Radnor, PA, United States
Radnor, PA, United States

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The present invention provides methods of inhibiting the growth of Mycobacterium species or treating an animal having a Mycobacterium infection (including multi-drug resistance strains and extensively drug resistant strains) by administering a compound of the invention, a salt thereof, or a composition comprising the same.


Patent
PolyMedix, Inc. | Date: 2012-12-19

The present invention provides methods for preparing a polymeric compound of Formula I: or pharmaceutically acceptable salt thereof. The present invention also provides useful intermediates for preparing the compound of Formula I or pharmaceutically acceptable salt thereof.


Patent
PolyMedix, Inc. | Date: 2012-10-26

The present invention discloses ophthalmic and otic compositions of facially amphiphilic antimicrobial polymers and oligomers and their uses, including their use in methods for treating and preventing ophthalmic infections and otic infections in humans and animals.


Patent
PolyMedix, Inc. | Date: 2012-08-01

The present invention provides arylamide compounds and methods of making and using them as antibiotics.


Patent
PolyMedix, Inc. | Date: 2012-06-21

Aspects of the present invention relate to compounds and methods useful in modulating angiogenesis and methods of treating or preventing diseases associated with angiogenesis by administering a polycationic compound. The present invention relates to methods of use and compositions for inhibiting angiogenesis-mediated disorders in mammals including animals and humans. Additionally, this invention relates to the combined use of polycations with other anti-angiogenesis agents for the treatment of different angiogenesis-mediated disorders. Additionally, those polycationic compounds can be used with various anti-inflammatory and cytotoxic agents as well as with radio-therapeutic agents in cancer patients to prevent and treat tumor growth and metastasis.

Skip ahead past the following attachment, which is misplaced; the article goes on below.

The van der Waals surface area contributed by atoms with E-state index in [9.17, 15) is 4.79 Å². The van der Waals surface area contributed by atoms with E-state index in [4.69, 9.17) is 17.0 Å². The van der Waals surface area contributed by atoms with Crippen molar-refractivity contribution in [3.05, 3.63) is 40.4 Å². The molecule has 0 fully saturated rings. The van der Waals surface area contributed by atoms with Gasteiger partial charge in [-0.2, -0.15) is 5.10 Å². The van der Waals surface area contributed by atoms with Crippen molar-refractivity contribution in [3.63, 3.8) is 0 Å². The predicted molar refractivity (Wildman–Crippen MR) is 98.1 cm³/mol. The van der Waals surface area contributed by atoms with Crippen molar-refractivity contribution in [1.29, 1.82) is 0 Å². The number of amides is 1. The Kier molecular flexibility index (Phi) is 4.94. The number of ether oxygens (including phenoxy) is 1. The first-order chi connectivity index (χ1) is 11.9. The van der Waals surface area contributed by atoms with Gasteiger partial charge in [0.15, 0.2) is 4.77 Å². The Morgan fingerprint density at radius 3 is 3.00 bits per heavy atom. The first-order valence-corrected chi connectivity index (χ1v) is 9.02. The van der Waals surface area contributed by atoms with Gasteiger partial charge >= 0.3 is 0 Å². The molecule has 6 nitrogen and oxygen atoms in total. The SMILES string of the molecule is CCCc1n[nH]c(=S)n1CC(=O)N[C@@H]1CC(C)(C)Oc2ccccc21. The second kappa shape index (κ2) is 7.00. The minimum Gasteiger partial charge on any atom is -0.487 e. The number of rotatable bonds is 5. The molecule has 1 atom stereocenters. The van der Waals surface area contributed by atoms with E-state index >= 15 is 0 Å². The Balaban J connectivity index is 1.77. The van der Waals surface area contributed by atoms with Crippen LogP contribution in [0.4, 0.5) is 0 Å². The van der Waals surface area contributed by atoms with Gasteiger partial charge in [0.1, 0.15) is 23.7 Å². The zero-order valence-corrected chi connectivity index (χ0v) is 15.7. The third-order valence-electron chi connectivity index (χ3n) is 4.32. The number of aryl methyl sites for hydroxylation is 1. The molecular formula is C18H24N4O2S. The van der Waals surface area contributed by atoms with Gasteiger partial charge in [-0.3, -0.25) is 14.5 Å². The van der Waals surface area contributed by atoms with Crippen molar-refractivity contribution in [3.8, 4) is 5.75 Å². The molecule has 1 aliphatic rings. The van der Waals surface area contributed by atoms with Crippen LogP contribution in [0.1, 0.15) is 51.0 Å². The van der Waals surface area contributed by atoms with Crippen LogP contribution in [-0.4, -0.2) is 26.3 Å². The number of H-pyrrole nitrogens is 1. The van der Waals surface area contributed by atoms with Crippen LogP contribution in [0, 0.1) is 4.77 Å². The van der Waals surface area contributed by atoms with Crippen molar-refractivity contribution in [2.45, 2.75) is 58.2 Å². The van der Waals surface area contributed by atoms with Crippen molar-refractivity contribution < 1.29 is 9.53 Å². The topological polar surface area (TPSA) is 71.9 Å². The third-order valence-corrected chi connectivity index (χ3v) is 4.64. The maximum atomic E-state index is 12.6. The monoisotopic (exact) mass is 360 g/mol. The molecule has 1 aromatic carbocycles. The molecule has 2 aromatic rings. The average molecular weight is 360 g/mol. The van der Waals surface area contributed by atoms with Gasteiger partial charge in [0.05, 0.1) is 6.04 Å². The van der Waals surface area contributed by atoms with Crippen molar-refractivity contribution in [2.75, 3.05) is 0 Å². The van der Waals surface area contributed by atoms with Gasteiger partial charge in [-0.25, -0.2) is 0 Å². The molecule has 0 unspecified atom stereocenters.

The present disclosure provides compounds, or pharmaceutically acceptable salts thereof, for killing or inhibiting the growth of a Candida or Aspergillus species or preventing or treating a mammal having candidiasis (oral and/or disseminated) or an Aspergillus infection.


Patent
PolyMedix, Inc. | Date: 2012-05-15

The present invention provides methods for treating and/or preventing mucostitis with one or more compounds, or pharmaceutically acceptable salts thereof, disclosed herein, or compositions comprising the same.


Grant
Agency: Department of Health and Human Services | Branch: | Program: SBIR | Phase: Phase I | Award Amount: 161.38K | Year: 2012